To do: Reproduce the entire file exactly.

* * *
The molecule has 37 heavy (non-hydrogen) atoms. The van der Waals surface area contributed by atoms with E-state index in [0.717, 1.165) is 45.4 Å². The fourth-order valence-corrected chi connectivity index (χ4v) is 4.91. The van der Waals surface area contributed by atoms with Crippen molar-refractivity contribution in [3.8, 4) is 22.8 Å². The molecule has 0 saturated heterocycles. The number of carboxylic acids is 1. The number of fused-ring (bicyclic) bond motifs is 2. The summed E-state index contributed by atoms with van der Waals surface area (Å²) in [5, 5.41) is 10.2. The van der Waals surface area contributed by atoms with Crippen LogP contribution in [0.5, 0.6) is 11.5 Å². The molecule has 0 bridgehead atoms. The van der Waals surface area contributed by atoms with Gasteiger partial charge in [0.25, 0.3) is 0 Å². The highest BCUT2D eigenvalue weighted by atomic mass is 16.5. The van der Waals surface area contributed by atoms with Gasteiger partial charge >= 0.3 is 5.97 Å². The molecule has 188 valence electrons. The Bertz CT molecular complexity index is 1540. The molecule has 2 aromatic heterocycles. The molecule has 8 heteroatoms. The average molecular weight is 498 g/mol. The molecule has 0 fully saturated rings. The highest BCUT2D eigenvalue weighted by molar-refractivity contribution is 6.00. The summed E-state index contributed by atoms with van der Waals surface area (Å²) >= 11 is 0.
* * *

The molecule has 37 heavy (non-hydrogen) atoms. The van der Waals surface area contributed by atoms with E-state index in [0.717, 1.165) is 45.4 Å². The fourth-order valence-corrected chi connectivity index (χ4v) is 4.91. The van der Waals surface area contributed by atoms with Crippen molar-refractivity contribution in [3.8, 4) is 22.8 Å². The molecule has 0 saturated heterocycles. The number of carboxylic acids is 1. The number of fused-ring (bicyclic) bond motifs is 2. The summed E-state index contributed by atoms with van der Waals surface area (Å²) in [5, 5.41) is 10.2. The van der Waals surface area contributed by atoms with Crippen LogP contribution in [0.5, 0.6) is 11.5 Å². The molecule has 0 bridgehead atoms. The van der Waals surface area contributed by atoms with Gasteiger partial charge in [0.25, 0.3) is 0 Å². The highest BCUT2D eigenvalue weighted by atomic mass is 16.5. The van der Waals surface area contributed by atoms with Gasteiger partial charge >= 0.3 is 5.97 Å². The molecule has 188 valence electrons. The Bertz CT molecular complexity index is 1540. The molecule has 2 aromatic heterocycles. The molecule has 8 heteroatoms. The average molecular weight is 498 g/mol. The molecule has 0 fully saturated rings. The highest BCUT2D eigenvalue weighted by molar-refractivity contribution is 6.00. The summed E-state index contributed by atoms with van der Waals surface area (Å²) >= 11 is 0.